Java 8: An Introduction to Lambda Expressions

13 Andrew Willis

Lambda expressions arrived in Java 8 promising to make it quicker & easier to implement one method interfaces using an expression as well as providing the ability to use functional programming.

The benefits of lambda expressions

As a quick way of seeing what lambda expressions can do for us let’s take a look at the following example from pre-Java 8 code where we would want to submit a task to an executor. Here we must create an instance of the Runnable interface, via an anonymous class, to provide the task to run:

executor.execute(new Runnable()
{
	@Override
	public void run()
	{
		System.out.println("Hello World!");
	}
});

 

There’s nothing wrong with this, it’s just a bit verbose. Using lambda expressions, we can greatly simplify this by do the following:

executor.execute(() -> System.out.println("Hello World!"));

// OR

executor.execute(() ->
{
	System.out.println("Hello World!");
});

// OR

Runnable runnable = () -> System.out.println("Hello World!");
executor.execute(runnable);

 

Isn’t that a lot cleaner and simpler? Behind the scenes you’re still getting an instance of Runnable but all we’re doing now is specifying the actual method body. Effectively lambda expressions enable you to treat functionality as a method argument or code as data.

But why does that work?

Because of functional interfaces.

Functional interfaces are normal interfaces annotated with “@FunctionalInterface” that have just one abstract method – they still may have any number of default or static methods though. Because of this the compiler knows which method you’re implementing & allows you to skip instantiating a new instance of the interface as well as specifying the name of the method.

How do you create a lambda expression?

So now that we know what a lambda expression is and why we can use them, let’s look at the syntax of one.

To start with you declare the comma separated list of parameters specified by the abstract method. These should be enclosed by parentheses (“(” & “)”) although you may omit these if there is only one parameter.

You can specify the data types of the arguments if you wish but there is no need to.

Next you have the arrow token, “->”, followed by the statement block which should be enclosed by braces (“{“ & “}”) unless it is a single expression.

With single expressions, the JVM evaluates the expression & returns its value, if not invoking a void method, allowing you to shorten the code further.

To show this in action let’s take a look at one of the many built functional interfaces, “java.util.function.Predicate”. Here we have a single abstract method called “test” which takes a generic argument & returns a boolean value to show whether the test passed:

 

@FunctionalInterface
public interface Predicate
{
    boolean test(T t);
    
    // Default & static methods as well as Javadoc omitted for brevity
}

To show the different syntax examples let’s assume that we’re testing equality of strings:

// Single expressions - with & without data type & with & without parenthesis (without only allowed because there is a single argument)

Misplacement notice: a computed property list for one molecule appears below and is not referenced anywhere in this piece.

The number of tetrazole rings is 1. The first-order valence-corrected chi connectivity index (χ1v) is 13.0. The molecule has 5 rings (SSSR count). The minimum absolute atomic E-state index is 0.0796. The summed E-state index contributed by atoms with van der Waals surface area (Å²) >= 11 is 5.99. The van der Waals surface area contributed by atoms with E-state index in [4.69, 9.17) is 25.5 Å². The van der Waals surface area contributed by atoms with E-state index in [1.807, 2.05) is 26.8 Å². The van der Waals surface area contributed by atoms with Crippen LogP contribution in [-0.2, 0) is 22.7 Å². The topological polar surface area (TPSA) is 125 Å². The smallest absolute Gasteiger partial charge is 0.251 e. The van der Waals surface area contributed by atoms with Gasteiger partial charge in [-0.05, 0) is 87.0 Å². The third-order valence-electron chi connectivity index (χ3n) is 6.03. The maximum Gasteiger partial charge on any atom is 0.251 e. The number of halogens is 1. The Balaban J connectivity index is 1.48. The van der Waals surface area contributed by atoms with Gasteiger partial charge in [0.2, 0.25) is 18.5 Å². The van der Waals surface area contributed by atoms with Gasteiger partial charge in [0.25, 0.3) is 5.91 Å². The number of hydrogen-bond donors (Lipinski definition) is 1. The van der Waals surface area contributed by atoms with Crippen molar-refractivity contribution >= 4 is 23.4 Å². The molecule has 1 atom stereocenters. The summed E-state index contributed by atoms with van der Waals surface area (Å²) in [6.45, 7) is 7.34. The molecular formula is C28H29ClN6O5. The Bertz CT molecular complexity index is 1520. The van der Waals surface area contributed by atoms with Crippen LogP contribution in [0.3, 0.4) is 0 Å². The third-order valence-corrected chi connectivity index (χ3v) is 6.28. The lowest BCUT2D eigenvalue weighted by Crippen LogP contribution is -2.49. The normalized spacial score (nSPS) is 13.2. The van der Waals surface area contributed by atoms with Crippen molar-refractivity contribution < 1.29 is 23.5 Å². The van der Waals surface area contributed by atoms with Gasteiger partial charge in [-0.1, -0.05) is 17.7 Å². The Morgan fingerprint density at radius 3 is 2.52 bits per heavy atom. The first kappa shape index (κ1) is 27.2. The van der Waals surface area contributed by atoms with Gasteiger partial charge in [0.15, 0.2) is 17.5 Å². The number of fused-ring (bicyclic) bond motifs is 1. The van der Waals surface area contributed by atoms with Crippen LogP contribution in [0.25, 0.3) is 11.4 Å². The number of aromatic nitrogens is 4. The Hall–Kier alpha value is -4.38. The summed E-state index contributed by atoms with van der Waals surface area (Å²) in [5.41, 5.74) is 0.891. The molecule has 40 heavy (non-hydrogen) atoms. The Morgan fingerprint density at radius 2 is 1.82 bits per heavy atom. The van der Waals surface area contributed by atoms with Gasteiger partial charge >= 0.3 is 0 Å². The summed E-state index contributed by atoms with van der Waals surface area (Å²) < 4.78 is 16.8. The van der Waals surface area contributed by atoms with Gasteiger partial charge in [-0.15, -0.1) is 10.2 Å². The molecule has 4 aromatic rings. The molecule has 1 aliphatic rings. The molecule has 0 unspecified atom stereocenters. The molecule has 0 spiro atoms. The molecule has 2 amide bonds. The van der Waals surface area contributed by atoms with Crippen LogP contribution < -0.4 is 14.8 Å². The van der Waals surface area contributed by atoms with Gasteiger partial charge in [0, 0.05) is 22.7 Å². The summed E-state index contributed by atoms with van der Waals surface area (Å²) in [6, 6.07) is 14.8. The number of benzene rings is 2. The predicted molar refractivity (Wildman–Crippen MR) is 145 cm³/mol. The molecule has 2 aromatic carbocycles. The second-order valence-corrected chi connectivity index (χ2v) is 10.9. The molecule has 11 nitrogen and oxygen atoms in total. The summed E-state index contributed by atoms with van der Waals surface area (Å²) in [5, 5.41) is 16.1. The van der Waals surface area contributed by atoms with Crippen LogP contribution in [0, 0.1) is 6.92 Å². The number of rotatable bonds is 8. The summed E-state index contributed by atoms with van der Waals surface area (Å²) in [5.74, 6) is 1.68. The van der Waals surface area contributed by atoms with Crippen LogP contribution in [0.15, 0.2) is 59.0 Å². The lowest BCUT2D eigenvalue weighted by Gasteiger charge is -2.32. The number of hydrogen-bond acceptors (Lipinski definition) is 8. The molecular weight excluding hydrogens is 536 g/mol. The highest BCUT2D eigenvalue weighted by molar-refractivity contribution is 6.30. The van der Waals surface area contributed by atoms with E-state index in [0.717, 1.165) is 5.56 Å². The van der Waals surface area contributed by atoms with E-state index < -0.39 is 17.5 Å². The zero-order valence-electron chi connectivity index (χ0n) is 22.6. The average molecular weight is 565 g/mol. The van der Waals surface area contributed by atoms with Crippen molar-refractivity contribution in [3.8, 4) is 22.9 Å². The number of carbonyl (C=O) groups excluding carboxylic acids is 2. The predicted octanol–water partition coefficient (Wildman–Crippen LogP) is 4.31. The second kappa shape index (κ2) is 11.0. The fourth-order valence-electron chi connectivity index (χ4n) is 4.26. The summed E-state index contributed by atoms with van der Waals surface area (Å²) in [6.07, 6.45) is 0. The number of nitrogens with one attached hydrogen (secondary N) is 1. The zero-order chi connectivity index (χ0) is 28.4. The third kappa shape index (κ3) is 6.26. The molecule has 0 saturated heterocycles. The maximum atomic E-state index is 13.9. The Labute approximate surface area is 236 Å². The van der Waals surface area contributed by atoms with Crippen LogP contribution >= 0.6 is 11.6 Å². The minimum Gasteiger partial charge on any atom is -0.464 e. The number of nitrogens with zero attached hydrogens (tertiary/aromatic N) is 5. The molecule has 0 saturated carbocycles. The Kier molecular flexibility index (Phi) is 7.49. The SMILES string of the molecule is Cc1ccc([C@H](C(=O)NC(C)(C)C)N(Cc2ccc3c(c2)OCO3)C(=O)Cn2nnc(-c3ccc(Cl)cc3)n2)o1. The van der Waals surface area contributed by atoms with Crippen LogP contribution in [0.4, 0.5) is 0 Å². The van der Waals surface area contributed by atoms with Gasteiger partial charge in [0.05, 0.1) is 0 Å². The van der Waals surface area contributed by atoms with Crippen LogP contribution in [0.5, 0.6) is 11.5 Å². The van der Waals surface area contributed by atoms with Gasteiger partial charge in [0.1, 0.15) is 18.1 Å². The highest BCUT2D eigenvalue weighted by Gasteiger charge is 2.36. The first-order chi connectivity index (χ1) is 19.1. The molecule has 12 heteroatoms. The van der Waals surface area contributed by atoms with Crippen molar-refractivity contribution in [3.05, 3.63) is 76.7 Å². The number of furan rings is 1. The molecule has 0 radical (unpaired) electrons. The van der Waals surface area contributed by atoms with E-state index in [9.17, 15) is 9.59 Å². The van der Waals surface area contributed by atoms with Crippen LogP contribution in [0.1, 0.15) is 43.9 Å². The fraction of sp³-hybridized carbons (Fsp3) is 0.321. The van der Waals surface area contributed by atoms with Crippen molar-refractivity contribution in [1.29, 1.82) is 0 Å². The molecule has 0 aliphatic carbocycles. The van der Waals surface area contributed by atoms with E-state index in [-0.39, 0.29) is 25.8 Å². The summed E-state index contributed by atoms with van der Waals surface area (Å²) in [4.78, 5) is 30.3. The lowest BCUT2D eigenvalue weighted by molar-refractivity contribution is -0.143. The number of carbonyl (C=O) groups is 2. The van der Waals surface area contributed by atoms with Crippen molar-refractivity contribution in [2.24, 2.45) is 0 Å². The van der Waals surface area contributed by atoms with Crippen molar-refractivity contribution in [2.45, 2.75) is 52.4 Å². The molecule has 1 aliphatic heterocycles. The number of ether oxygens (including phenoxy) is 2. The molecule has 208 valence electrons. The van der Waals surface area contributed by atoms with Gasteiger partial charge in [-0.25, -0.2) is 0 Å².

Predicate version1 = (String string) -> "some-string".equals(string);
Predicate version2 = (string) -> "some-string".equals(string);
Predicate version3 = string -> "some-string".equals(string);

// Statement blocks
Predicate version4 = (string) ->
{
	// Note that once we use a 'return' statement we need to use a statement  block
	return "some-string".equals(string);
};
Predicate version5 = string ->
{
	// More than one statement requires a block statement
	String transformedString = string.toUpperCase();
	return "SOME-STRING".equals(transformedString);
};

 

How do you run lambda expressions?

So now we know how to create lambda expressions, how do we run them? Easy – we just call the abstract method from the instance of the class that is created for us. For example, using the one of the Predicates created above it would look like:

boolean result = version1.test("some-string");

One final thing to note is that you’re still able to use variables with lambda expressions. The only caveat is that when referencing local variables from one they must be final or effectively final.

In the example below, the local variable can be used without issue because it is effectively final. If you were however to uncomment the line which sets it to another value that would no longer be the case and the compiler would throw an error:

public void doSomething()
{
	String localVariable	= "some-string";
	Predicate test	= string -> localVariable.equals(string);
	boolean result		= test.test("some-string");
	
	//localVariable		= "some-other-string";
}

In conclusion, we’ve seen that lambda expressions can make our lives a lot easier as Java developers by reducing the amount of code that we need to produce, and letting us pass method code around as method arguments or variables.

In a future blog post we’ll look at Streams where lambda expressions can be used to great effect to simplify a lot of tasks. For more information see the Java Tutorial on Lambda Expressions.

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